The new Central Library, poetically, occupies the space left by The Bay when it moved from the downtown Galleria Mall to a suburban mall. Like the other two projects, the library has been a major traffic generator, attracting 900,000 visitors in both 2012 and 2013 (who borrowed 1.5 million items and attended 3,000 community programs). Additionally, a 400-seat theatre within the space is booked most nights by community organizations.
The broader impact
The three projects described above are impressively well used and have made a real difference in activity levels in downtown London. The projects are credited with attracting lots of new investment, including restaurants and two new condo buildings that brought well-off young professionals into the core. In fact, the underused financial incentives established before the Millennium Plan became much more popular after downtown traffic was increased.
To be sure, $110 million difficult for many municipalities to come by, but the Downtown London Millennium Plan shows that a focused investment can catalyze change and reverse a downward spiral. Since 2001, London has seen $3 of private investment for every $1 of public funding. It’s hard to argue with an ROI like that.
About the authors
Michelle Madden is the editor of Higher ED. She is also the Outreach Manager for the Economic Development Program and a graduate of the LED master’s program. She has authored a number of the articles in this series on behalf of the students, and has published several of her own blogs on economicdevelopment.org as well.
Patrick McConnell lives in London, Ontario where he is a Financial Analyst with the Ontario Ministry of Community and Social Services and Ministry of Children and Youth Services. Patrick has a Bachelor of Science in Economics and a Bachelor of Arts in Political Science from the University of Tulsa and a Master of Arts in Economic Policy from Boston University.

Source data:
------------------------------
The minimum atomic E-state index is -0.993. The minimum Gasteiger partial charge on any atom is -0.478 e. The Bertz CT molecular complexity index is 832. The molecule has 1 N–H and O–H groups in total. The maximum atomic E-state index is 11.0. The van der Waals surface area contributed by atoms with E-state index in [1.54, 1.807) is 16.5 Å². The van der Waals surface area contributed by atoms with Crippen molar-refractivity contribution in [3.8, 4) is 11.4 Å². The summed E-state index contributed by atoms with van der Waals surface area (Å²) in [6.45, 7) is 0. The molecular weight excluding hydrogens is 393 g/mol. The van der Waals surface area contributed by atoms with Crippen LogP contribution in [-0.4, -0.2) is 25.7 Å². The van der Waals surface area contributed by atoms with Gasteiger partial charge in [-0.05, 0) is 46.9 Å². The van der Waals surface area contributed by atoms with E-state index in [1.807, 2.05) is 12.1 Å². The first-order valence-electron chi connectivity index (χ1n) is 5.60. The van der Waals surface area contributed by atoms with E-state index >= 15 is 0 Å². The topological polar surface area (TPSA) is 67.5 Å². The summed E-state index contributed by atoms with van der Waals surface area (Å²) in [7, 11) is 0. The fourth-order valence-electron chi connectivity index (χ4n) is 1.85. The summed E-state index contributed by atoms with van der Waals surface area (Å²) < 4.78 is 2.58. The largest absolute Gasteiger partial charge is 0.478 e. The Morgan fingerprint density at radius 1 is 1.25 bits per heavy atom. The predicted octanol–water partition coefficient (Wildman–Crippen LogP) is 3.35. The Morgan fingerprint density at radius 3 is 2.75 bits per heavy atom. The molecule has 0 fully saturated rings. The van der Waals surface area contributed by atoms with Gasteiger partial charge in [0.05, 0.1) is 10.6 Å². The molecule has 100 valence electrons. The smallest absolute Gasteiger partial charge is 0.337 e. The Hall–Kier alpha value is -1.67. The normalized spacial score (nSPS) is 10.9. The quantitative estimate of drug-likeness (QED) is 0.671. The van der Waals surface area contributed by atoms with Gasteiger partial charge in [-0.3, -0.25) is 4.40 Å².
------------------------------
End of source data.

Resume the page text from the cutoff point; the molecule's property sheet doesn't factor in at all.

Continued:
About the series
Higher ED: Insights for the Next Economy is a platform for students, guest speakers, staff and faculty of the University of Waterloo’s professional and graduate economic development programs to share knowledge with the field at large. The series takes works destined for an academic audience and reworks them into a fresh, easy-to-digest blog article.
Established in 1988, the Local Economic Development program is the only master’s program in Canada devoted solely to local economic development. It offers a balance between theory and practice by combining coursework, a major research paper, an internship, and weekly seminars featuring guest speakers. Students are prepared for careers in local, community, or regional economic development.
The Economic Development Program is a nationally-accredited provider of professional training. It delivers certification programs and seminars that offer a deep understanding of the Canadian context in a convenient block format. Peer learning is combined with informative lectures and practical case studies to provide dynamic instruction that is beneficial for junior and senior-level practitioners.